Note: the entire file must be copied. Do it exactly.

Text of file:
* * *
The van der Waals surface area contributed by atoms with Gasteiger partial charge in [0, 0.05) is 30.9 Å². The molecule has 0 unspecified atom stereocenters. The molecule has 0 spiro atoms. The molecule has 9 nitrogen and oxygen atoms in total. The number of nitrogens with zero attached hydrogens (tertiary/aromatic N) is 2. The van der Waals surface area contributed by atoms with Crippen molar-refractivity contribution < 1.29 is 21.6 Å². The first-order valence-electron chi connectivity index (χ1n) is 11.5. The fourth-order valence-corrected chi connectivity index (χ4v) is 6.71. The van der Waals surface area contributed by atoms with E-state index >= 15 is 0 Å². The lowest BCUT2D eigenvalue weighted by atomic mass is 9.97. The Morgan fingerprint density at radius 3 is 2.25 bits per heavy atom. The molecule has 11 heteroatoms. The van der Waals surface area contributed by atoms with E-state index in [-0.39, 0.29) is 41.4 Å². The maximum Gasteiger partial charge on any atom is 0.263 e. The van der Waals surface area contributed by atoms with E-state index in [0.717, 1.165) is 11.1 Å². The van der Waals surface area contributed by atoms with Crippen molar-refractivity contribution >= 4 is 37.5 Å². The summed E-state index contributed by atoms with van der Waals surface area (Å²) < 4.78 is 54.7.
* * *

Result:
The van der Waals surface area contributed by atoms with Gasteiger partial charge in [0, 0.05) is 30.9 Å². The molecule has 0 unspecified atom stereocenters. The molecule has 0 spiro atoms. The molecule has 9 nitrogen and oxygen atoms in total. The number of nitrogens with zero attached hydrogens (tertiary/aromatic N) is 2. The van der Waals surface area contributed by atoms with Crippen molar-refractivity contribution < 1.29 is 21.6 Å². The first-order valence-electron chi connectivity index (χ1n) is 11.5. The fourth-order valence-corrected chi connectivity index (χ4v) is 6.71. The van der Waals surface area contributed by atoms with E-state index >= 15 is 0 Å². The lowest BCUT2D eigenvalue weighted by atomic mass is 9.97. The Morgan fingerprint density at radius 3 is 2.25 bits per heavy atom. The molecule has 11 heteroatoms. The van der Waals surface area contributed by atoms with E-state index in [-0.39, 0.29) is 41.4 Å². The maximum Gasteiger partial charge on any atom is 0.263 e. The van der Waals surface area contributed by atoms with E-state index in [0.717, 1.165) is 11.1 Å². The van der Waals surface area contributed by atoms with Crippen molar-refractivity contribution >= 4 is 37.5 Å². The summed E-state index contributed by atoms with van der Waals surface area (Å²) < 4.78 is 54.7.